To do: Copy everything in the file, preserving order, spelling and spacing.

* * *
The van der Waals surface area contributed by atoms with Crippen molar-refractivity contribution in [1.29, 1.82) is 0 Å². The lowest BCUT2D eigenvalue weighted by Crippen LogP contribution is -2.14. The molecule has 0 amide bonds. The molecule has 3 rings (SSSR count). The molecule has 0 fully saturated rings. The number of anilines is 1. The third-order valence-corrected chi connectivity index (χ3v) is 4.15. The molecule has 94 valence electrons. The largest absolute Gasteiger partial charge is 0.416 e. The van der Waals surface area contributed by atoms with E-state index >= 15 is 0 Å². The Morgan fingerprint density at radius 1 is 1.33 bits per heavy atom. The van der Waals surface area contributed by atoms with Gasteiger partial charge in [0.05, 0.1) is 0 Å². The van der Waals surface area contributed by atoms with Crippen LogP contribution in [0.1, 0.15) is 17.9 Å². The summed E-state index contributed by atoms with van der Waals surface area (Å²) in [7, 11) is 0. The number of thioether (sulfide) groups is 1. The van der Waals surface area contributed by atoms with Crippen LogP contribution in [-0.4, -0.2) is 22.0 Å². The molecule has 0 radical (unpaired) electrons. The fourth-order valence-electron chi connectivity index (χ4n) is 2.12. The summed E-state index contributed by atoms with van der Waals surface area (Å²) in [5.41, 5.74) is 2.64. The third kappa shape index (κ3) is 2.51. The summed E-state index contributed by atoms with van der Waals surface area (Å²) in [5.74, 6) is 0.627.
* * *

The van der Waals surface area contributed by atoms with Crippen molar-refractivity contribution in [1.29, 1.82) is 0 Å². The lowest BCUT2D eigenvalue weighted by Crippen LogP contribution is -2.14. The molecule has 0 amide bonds. The molecule has 3 rings (SSSR count). The molecule has 0 fully saturated rings. The number of anilines is 1. The third-order valence-corrected chi connectivity index (χ3v) is 4.15. The molecule has 94 valence electrons. The largest absolute Gasteiger partial charge is 0.416 e. The van der Waals surface area contributed by atoms with E-state index >= 15 is 0 Å². The Morgan fingerprint density at radius 1 is 1.33 bits per heavy atom. The van der Waals surface area contributed by atoms with Gasteiger partial charge in [0.05, 0.1) is 0 Å². The van der Waals surface area contributed by atoms with Crippen LogP contribution in [0.1, 0.15) is 17.9 Å². The summed E-state index contributed by atoms with van der Waals surface area (Å²) in [7, 11) is 0. The number of thioether (sulfide) groups is 1. The van der Waals surface area contributed by atoms with Crippen LogP contribution in [-0.4, -0.2) is 22.0 Å². The molecule has 0 radical (unpaired) electrons. The fourth-order valence-electron chi connectivity index (χ4n) is 2.12. The summed E-state index contributed by atoms with van der Waals surface area (Å²) in [5.41, 5.74) is 2.64. The third kappa shape index (κ3) is 2.51. The summed E-state index contributed by atoms with van der Waals surface area (Å²) in [5.74, 6) is 0.627.